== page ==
Proofing Your Blog Posts


“When you’re writing to attract customers, what you’re really doing is persuading them to choose you over someone else,” writes Amy Pennza of the Content Factory. “People tend to take action when they’re presented with facts, not assertions,” she adds. 

At Say It For You, we know that, when searchers arrive at your blog, they already have an interest in (and probably some core knowledge about) your subject. Blog marketing reality is that, in order to move searchers to the next step, you need to “prove your case”. Some of the ways to do that include:

 

  • Statistics about the problem you’re proposing to help solve. (Implications: a. The searcher is not the only one confronting this issue. b. Your company/practice has helped many others solve this very problem.) 
  • Credentials highlighting the experience, training, and degrees earned by you and your staff members. 
  • Social proof emphasizes the fact that many others have benefited from the solution you’re proposing. Simply Psychology explains that people are more willing to commit to a course of action if other people are doing it. Blog content writers can use testimonials and success stories to create “normative influence”.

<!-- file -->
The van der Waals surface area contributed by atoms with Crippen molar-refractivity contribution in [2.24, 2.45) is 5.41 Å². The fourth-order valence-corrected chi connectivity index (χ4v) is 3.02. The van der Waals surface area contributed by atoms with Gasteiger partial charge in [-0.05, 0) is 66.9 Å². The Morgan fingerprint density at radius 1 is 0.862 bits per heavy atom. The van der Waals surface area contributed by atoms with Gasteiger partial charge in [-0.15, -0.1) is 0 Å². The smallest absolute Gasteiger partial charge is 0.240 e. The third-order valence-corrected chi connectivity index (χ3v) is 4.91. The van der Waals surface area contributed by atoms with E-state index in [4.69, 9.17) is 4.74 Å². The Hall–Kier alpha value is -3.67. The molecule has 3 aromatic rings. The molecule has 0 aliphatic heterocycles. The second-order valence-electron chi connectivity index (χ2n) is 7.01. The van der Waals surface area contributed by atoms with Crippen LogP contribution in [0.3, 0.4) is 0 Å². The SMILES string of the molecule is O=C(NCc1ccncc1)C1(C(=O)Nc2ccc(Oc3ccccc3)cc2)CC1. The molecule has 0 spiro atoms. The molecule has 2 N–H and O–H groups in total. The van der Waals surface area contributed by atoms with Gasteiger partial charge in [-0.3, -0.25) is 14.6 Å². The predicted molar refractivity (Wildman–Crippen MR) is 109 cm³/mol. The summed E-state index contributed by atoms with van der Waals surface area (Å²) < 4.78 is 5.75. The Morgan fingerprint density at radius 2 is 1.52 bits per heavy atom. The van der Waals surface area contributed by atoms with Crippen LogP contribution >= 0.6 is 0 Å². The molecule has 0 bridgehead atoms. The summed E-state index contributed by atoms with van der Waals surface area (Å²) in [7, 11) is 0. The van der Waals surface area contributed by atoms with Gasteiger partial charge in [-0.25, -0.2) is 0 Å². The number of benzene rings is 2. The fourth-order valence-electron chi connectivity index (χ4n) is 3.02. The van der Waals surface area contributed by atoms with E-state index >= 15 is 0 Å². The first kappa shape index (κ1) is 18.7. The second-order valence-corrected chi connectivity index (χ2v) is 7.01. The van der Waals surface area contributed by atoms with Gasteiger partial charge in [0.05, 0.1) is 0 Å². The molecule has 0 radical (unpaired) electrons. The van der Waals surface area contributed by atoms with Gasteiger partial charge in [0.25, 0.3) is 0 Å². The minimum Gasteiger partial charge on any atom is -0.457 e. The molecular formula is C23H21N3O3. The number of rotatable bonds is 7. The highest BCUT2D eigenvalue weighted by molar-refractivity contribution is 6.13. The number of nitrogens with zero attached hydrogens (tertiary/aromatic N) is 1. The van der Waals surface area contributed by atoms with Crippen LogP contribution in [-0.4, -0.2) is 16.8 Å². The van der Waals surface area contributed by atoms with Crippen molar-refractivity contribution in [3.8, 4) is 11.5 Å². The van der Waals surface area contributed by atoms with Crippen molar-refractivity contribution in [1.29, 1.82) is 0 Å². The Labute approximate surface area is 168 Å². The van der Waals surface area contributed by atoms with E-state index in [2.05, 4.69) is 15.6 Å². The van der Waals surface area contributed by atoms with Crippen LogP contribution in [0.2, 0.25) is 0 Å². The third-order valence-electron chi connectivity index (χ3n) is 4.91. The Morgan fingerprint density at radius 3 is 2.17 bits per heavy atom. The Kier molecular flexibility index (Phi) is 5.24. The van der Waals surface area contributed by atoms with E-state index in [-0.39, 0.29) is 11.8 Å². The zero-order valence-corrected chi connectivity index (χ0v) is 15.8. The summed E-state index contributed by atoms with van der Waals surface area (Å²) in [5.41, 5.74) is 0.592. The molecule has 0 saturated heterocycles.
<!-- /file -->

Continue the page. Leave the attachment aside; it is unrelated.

One particularly powerful form of proof is known as reverse proof, a term that comes from
coin collecting. Rather than featuring a fronted raised image on a mirrored field, reverse proof coins feature a frosted field with a raised, mirrored image.  According to APMEX®, reverse proof coins are considered more beautiful and valuable than standard coins. 

Translated into blog marketing, reverse proof involves comparing your proposal with alternatives that prospects might consider. But, rather than focusing on competitors’ shortcomings, focus on the customer’s solution, advises salesforce.com, allowing the customer to see solutions they didn’t think were possible. In fact, Sales Force advises, don’t use comparisons at all, never allowing the discussion to turn to competitors.

 

Kevin Phillips of iMPACT Learning Center strongly disagrees. “What is your biggest concern with telling website visitors that there are others out there that do the same thing you do?  Are you afraid that if you tell them there are more options, they’ll choose those other options every time?”  You should write about your competitors, Phillips says, and for the following reasons:
  • It shows consumers you’re honest.
  • It establishes you as an industry thought-leader.
  • It allows you to control the conversation.
If your goal in blog content writing is not only attracting customers, but persuading them to choose you over someone else – you need to be “proofing” your blog posts!
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